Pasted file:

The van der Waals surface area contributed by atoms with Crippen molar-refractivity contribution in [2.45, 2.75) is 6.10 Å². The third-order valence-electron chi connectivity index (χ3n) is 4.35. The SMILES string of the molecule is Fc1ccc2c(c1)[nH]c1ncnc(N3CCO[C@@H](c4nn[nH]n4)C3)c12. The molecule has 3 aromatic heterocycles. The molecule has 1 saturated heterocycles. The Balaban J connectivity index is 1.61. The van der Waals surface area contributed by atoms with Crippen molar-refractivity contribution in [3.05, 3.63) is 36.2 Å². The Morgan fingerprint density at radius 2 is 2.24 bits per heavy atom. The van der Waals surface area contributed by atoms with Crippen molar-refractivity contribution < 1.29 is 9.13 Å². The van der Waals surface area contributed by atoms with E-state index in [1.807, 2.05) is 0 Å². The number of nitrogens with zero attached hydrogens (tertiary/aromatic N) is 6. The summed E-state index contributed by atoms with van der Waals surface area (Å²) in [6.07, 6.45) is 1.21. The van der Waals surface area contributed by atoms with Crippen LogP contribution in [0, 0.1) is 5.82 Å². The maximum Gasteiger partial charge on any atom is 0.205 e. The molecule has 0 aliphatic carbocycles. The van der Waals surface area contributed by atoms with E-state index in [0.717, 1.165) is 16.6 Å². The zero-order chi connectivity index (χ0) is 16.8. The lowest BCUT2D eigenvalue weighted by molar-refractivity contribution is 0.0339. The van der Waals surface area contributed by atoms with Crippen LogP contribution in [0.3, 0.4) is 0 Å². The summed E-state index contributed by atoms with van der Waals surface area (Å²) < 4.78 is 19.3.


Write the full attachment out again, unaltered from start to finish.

The van der Waals surface area contributed by atoms with Crippen molar-refractivity contribution in [2.45, 2.75) is 6.10 Å². The third-order valence-electron chi connectivity index (χ3n) is 4.35. The SMILES string of the molecule is Fc1ccc2c(c1)[nH]c1ncnc(N3CCO[C@@H](c4nn[nH]n4)C3)c12. The molecule has 3 aromatic heterocycles. The molecule has 1 saturated heterocycles. The Balaban J connectivity index is 1.61. The van der Waals surface area contributed by atoms with Crippen molar-refractivity contribution in [3.05, 3.63) is 36.2 Å². The Morgan fingerprint density at radius 2 is 2.24 bits per heavy atom. The van der Waals surface area contributed by atoms with Crippen molar-refractivity contribution < 1.29 is 9.13 Å². The van der Waals surface area contributed by atoms with E-state index in [1.807, 2.05) is 0 Å². The number of nitrogens with zero attached hydrogens (tertiary/aromatic N) is 6. The summed E-state index contributed by atoms with van der Waals surface area (Å²) in [6.07, 6.45) is 1.21. The van der Waals surface area contributed by atoms with Crippen LogP contribution in [0, 0.1) is 5.82 Å². The maximum Gasteiger partial charge on any atom is 0.205 e. The molecule has 0 aliphatic carbocycles. The van der Waals surface area contributed by atoms with E-state index in [0.717, 1.165) is 16.6 Å². The zero-order chi connectivity index (χ0) is 16.8. The lowest BCUT2D eigenvalue weighted by molar-refractivity contribution is 0.0339. The van der Waals surface area contributed by atoms with Crippen LogP contribution in [0.3, 0.4) is 0 Å². The summed E-state index contributed by atoms with van der Waals surface area (Å²) < 4.78 is 19.3.